A prospecting application by the Aboriginal Land Council (NSWALC) is on public submission with the intention to frack ‘n mine most of NSW.
This can be viewed in a variety of ways. Here are just two:
The push behind applying for five prospecting mining rights across NSW is to end Aboriginal poverty, NSWALC CEO Geoff Scott said in a release on November 6. ‘We owe it to ourselves, and to future generations of Aboriginal people... We can sit on the sidelines or we can take an active role to become part of the real Australian economy.’
He’s correct to say the real economy is mining. According to an article on www.asx.com.au, Top 10 ways to profit from mining boom, ‘Almost 90 per cent of last year’s 96 initial public offerings (IPOs) were resource-related companies and the top performers gave shareholders well over 500 per cent returns.’ Author Toni Case (TheBull.com.au) continues, ‘In fact, the entire materials sector has been a standout performer, with an annualised return of 10.99 per cent to 31 March 2011.’
And the future looks to be still powered by coal or gas, with the claim that ‘The Federal Treasury believes the mining boom could have another 15 years to go; demand from China and India shows no sign of slowing.’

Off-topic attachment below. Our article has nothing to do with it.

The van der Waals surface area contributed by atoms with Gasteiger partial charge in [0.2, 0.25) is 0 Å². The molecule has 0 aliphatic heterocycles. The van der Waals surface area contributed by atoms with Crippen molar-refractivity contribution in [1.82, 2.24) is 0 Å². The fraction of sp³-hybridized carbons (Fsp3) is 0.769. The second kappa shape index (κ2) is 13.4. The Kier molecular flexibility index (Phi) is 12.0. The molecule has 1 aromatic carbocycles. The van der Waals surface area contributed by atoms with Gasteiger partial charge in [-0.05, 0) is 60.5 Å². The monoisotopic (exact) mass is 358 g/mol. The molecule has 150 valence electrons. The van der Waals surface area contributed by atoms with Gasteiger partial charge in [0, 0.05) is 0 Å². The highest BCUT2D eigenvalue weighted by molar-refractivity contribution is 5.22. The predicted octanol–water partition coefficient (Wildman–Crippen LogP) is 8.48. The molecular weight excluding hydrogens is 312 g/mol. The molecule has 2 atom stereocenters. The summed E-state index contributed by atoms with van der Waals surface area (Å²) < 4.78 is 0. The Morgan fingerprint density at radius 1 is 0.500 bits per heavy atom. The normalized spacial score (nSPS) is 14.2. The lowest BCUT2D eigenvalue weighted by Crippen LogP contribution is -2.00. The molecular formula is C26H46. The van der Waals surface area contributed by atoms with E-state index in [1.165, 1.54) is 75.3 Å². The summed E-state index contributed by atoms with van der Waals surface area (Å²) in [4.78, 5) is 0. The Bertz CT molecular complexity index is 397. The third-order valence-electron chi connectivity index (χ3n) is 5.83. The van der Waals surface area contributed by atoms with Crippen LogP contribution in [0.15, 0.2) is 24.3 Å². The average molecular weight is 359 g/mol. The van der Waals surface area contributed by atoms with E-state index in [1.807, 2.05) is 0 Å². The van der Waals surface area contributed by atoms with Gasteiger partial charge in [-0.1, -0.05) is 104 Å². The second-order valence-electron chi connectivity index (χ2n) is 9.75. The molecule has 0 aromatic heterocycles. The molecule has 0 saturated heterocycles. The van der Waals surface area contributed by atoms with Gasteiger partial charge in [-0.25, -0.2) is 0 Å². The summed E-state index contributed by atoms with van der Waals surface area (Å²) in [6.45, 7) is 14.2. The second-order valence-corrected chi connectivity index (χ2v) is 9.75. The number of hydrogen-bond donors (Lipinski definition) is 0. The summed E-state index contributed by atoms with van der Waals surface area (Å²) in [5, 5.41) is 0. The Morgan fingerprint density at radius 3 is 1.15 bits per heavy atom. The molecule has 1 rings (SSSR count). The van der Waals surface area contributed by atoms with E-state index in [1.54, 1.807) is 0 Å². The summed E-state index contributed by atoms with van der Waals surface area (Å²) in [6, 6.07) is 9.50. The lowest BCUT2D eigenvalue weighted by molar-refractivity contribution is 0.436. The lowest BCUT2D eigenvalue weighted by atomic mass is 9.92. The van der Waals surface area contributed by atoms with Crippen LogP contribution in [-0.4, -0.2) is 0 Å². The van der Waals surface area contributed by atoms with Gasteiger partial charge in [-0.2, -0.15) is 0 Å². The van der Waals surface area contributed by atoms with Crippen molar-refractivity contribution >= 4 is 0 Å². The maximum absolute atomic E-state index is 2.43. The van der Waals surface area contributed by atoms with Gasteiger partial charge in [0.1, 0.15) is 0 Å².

Thankfully, this is a free country. Mr Scott is entitled to pursue whatever means neccessary to ensure the future prosperity for the future generations of Aboriginal people.
You have to wonder who will benefit from the Aboriginal Land Council (NSWALC)’s plans to mine ‘n’ frack the state of NSW, because it will not be the wider Aboriginal community. Locally, the traditional Aboriginal custodians of this region, the Arakwal people of Byron Bay, have said they do not want CSG or mining in this region and have distanced themselves from the NSWALC.
What isn’t addressed in NSWALC CEO Geoff Scott’s PR is that his organisation is already self-funding, was set up by the government, and earns income from its investments. This is not about poverty, it’s about greed. The real benefactors of this will of course be the overseas mining corporations who are nervously watching the public-awareness campaign on CSG grow. Public submissions on this prospecting application end on December 5, so get in fast. Visit www.resources.nsw.gov.au for more.